TaiwaneseAmerican.org is proud to present the first in a series of blog posts exploring the topic of body image and self-esteem in the Asian American community, an often over-looked subject. We asked our guest contributor to share her most personal thoughts on the topic. We thank her for her openness.
The Fat and the Furious, Part I
By SH Chang
I’ll be honest- I hate my body. And I have for awhile.
From the tippy top of my head (too dry and itchy), down to my ears (asymmetrical), eyes (too small and inexpressive), mouth (too gummy and crooked), skin (waaaay too sensitive), neck (bloated), arms (flabby), boobs (nonexistent), stomach (growing), thighs (absolutely ginormous), calves (huge and muscle-y), down to my toes (dry and itchy), I can guarantee that no cell on my body has been left unturned in my destructive path to perfection.
And let me tell you- after almost 10 years of this internal tirade, I am exhausted. I’m mentally and physically spent, sick of caring, sick of trying, sick of hating.
Then why do I keep doing it?
Good question. Very good question indeed.
And should you be interested, I intend to answer it to the fullest extent in a later entry, but as for now, I’ll let you in on a (fairly boring) secret: I’ve been working on this post for the past 2 and a half months. And a grueling 2 and a half months it sure has been.
Two and half months ago, as a way of self- medicating, self- philosophizing, and a little bit of self- promoting (:D), I agreed to write a little something something regarding beauty and beauty standards in the APA community. A self-confessed YouTube beauty and fashion video junkie with an insight into the complex world of body image insecurities, I was ecstatic to begin my foray into the APA (and beauty) blogging world with an issue so, well, dear to my heart. After my finals ended, I had believed, I was more than ready to tackle this project.
But soon after I began to write, this amateur writer was soon blocked. Absolutely nothing came out.
I relentlessly reformatted, rewrote, restarted (I believe this is my 8th try), and furiously puzzled over how to succinctly and fully capture not just my own bursting and jumbled emotions, but also of those who struggled from the same horrible insecurities. But everything that came out was too false, boring, stiff, pushy, and just plain sucked. Why couldn’t I do this, I lamented, why was this just so damn hard?
And then it hit me. I’ve never really talked about my image issues before.
I feel so alone with my struggles. A mere mention of just how uncomfortable I feel in my own skin to family and friends, they come off too frank, unintentionally unsympathetic. And I honestly can’t really blame them- nobody really wants to hear a girl gripe and moan about her perfectly functional body. Thus, aside from one very dear friend, I have never really discussed my issues extensively to anybody. And over the years, brick by brick, my silence has willed my wall to be built up, keeping all of my negativity in and my insecurities from spewing out.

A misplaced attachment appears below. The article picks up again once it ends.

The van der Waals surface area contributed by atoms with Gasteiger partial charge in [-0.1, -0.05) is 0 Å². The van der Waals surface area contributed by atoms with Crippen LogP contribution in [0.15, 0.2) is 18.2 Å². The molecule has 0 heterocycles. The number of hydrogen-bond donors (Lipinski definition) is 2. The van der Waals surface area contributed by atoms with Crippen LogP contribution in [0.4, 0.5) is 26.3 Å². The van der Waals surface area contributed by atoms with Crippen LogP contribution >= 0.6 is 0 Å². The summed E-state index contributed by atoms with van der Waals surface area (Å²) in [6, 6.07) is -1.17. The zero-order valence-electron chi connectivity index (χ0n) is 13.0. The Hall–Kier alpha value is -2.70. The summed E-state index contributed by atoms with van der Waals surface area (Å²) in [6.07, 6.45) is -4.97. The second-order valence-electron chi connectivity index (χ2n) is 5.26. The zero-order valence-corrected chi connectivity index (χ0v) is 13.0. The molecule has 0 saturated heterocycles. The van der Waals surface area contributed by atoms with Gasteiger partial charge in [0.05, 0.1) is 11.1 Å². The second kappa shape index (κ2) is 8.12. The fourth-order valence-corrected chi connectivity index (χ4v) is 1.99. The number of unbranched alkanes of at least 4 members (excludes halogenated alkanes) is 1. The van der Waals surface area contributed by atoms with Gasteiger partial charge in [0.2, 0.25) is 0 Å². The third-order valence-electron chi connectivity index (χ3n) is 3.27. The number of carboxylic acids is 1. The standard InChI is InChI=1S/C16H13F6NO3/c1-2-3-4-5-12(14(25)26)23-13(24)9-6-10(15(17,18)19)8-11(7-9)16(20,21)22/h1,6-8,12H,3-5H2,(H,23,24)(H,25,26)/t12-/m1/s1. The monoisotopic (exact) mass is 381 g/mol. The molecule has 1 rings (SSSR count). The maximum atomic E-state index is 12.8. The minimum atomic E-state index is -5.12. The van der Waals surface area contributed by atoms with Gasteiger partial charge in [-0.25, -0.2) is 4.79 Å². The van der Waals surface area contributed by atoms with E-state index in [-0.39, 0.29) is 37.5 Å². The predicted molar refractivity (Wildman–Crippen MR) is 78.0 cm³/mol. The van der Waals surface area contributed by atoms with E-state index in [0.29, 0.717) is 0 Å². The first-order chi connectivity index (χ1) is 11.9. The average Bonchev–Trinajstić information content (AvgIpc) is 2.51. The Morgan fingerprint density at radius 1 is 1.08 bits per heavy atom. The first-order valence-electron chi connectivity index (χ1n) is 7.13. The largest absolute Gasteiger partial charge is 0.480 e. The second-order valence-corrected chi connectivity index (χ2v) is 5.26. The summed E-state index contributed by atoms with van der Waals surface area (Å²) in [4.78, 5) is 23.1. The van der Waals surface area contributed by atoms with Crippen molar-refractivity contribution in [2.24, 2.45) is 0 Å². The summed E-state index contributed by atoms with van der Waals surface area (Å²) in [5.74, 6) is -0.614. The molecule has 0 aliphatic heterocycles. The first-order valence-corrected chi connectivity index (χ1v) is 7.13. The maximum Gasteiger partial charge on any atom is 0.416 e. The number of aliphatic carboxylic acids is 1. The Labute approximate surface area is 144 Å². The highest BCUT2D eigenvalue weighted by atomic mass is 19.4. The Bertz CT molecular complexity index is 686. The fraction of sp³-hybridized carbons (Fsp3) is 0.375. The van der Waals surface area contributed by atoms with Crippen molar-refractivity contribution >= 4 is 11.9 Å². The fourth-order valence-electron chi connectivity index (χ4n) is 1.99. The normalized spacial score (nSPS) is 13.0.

Perhaps you’re thinking right now, well, that’s quite sad and all, but what do your problems got to do with being Taiwanese American? Asian American? In other words, what does your body image issues got to do with me, this community?
Last year, the University of California, Berkeley, released some campus statistics during their annual Mind & Body Awareness week regarding eating disorders:
“Eating disorders were once known as the ‘Golden Girl Syndrome’ because it primarily occurred in middle to upper class, well- educated Caucasian women. However, eating disorders have spread to people of both sexes and all socioeconomic and ethnic backgrounds…on a campus of 48% Asian or Asian American backgrounds, 17% of the cases of eating disorders receiving medical help were Asian or Asian American.”
How this number corresponds to national percentages is something that is not well documented. A quick search for “Eating Disorders Statistics” reveals little about the ethnic composition of the disease, and information of how these disorders affect minority populations is not very accessible. Berkeley’s article offers a few theories for why this is, “For a variety of… reasons that include access to care and cultural attitudes toward psychological treatment, minorities are less likely to seek help therefore there is misrepresentation and focus on the prevalence, type and severity of eating disorders within all minority populations.”
It seems that me that I’m not the only one that has been rendered silent after all of these years.
So, I am here to do two things: 1) Explore and expose myself, (rather narcissistically, I suppose), and hopefully by doing so I will 2) Explore and expose at least a small part of the beauty industry, what it means to be “beautiful”, and how complex this term can get when you’re Asian in America.
To be quite frank, I don’t know what exactly I will and can accomplish by writing these posts. I think it’s a bit ambitious (and naïve) to say that this project will be my cure-all, and I’ll be free of all past demons by the end of it. But, while I cannot say I can speak for all of my hurting sisters out there, I hope, at least, that maybe my voice, my opinion, and my story can start to uncover a little more about what it means to be Asian American, Taiwanese American and struggling to love your own body.
University of California, Berkeley. (2011). Mind and Body Awareness Week. Retrieved from: http://uhs.berkeley.edu/edaw/.
SH Chang is a current senior at the University of Illinois at Urbana- Champaign studying history and political science. Born and raised in a Northwest suburb of Chicago by two awesome but slightly crazy Taiwanese parents, she loves to write, read, and eat in her spare time. She hopes to travel around the world and learn at least 3 more languages some day, but is currently focusing on graduating and finding her true passions in life.